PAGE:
OAKLAND, Calif. -- The most difficult four-game stretch in the NBA this season began last Thursday morning in chilly Cleveland, with Luke Walton letting his young Los Angeles Lakers team know that they would have to face the best player in the world, LeBron James, without their best defender.
Kentavious Caldwell-Pope was leaving the team to head back to California, in the middle of a legal situation that would force him to miss all Lakers games played outside the state. That meant the Lakers would be without their best wing defender and streaky but at times clutch shooter for half of the four-game death march.
Starting last Thursday, the Lakers played at Cleveland, then Golden State at home, then at Houston and finally at Golden State. In the span of eight days and 6,179 miles -- culminating with Friday's game against the Warriors -- the Lakers not only will have played the toughest four-game stretch in the NBA but also the hardest one since the Spurs played four straight against teams with a winning percentage of at least .700 in 2014-15, according to ESPN Stats & Information. The Spurs actually had five straight games against such opponents, dropping the first four and finishing 1-4 over that span.
The combined winning percentage of the Cleveland Cavaliers (24-9), Golden State Warriors (25-6) and Houston Rockets (25-5) entering Friday is .787. As if the task of facing the two NBA Finalists (Golden State and Cleveland) from the past three seasons and quite possibly the best team in basketball (Houston) this season wasn't daunting enough, all three teams were rolling ahead of their games against the Lakers.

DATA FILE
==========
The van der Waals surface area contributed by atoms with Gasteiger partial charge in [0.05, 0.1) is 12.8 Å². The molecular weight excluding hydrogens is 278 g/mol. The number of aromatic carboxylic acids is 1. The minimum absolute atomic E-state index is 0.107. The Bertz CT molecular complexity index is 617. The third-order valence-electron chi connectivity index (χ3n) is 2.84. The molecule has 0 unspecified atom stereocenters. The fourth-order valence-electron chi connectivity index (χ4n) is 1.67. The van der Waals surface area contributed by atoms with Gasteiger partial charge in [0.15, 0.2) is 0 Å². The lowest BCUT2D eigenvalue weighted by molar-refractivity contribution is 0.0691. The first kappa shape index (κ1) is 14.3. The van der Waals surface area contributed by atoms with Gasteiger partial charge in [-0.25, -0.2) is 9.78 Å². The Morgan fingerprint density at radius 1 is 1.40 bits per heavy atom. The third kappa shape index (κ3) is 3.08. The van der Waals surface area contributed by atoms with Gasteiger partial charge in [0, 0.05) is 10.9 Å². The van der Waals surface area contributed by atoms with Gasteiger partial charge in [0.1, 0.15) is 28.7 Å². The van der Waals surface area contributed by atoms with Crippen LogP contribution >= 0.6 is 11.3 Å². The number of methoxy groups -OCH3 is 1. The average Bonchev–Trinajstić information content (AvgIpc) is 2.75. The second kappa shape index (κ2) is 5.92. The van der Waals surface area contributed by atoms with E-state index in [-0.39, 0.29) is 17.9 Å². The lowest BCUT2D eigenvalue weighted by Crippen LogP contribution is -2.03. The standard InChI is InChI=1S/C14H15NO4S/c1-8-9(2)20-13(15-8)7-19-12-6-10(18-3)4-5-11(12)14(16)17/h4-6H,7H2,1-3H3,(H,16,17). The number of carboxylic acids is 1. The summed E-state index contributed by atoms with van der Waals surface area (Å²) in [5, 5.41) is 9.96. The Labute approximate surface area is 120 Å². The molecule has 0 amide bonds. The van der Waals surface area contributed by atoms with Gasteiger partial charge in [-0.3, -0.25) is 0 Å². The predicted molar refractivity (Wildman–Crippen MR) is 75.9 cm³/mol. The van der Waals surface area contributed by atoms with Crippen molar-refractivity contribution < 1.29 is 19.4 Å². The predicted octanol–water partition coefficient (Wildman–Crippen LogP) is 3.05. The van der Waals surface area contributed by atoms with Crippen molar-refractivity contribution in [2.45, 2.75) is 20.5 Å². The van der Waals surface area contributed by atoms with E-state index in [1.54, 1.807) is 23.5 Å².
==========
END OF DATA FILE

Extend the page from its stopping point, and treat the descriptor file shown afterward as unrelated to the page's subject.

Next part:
If this were the World Cup, it would be the Group of Death times 1,000.
But what could have easily been a disastrous stretch turned into a week many of the youngest Lakers will never forget.
They mixed it up with James, and some like Lonzo Ball and Brandon Ingram even got some personal advice. They took Kevin Durant and the defending champion Warriors to overtime before falling. They got to experience Kobe Bryant's historic jerseys retirement ceremony while playing in front of many of the legends of the game. And on Wednesday, they dueled with James Harden and snapped Houston's 14-game winning streak. No matter how the Lakers (11-18) finish this brutal stretch on Friday in Oakland, the franchise's up-and-coming stars are coming out of this stretch with priceless experiences.
"For me, it's been a lot of fun," Ball said of what has felt like a whirlwind stretch. "All these guys I grew up watching. Just to be able to play with them and see Kobe get his jersey retired like that, it's all crazy. It's moving like a blur.
"I'm just trying to cherish every moment."
LeBron's lesson: Cleveland 121, Lakers 112
A Southern Californian to the core, Ball isn't thrilled to be in frigid weather in Cleveland, where it snowed the night before.
But not even the inclement weather can dampen his spirits. Ball is perkier than normal when meeting with the media at the Lakers' shootaround in Cleveland. He's excited to face his childhood idol James for the first time.
After growing up with his posters on his walls and even mimicking his game, Ball finally sees James in person. At one point, James comes down the lane like a Mack truck before throwing down a two-handed dunk. Ball is one of three Lakers who see James rumble by him on the way toward punishing the rim.
Lopez wants no part of LeBron's monster jam
Cleveland's LeBron James puts down the huge dunk and Los Angeles' Brook Lopez gets out of his way.
"Watching him doesn't do him justice," Ball said. "It's very hard to stop him with that size, that speed, that's why I say he's the best player in the world right now and it's hard to deal with."
James finishes with 25-12-12 and Cleveland wins for the 16th time in 17 games. But Ball nearly collects his own triple-double with 13 points, 11 assists and eight rebounds. In fact, almost all of the young Lakers play well at different parts of the game. Ingram goes for 26 points, six assists and six rebounds while Kyle Kuzma has 20 points and seven rebounds off the bench. Even Josh Hart, the Lakers' third rookie, delivers a career-night in his first start in place of Caldwell-Pope, with 11 points and 10 rebounds.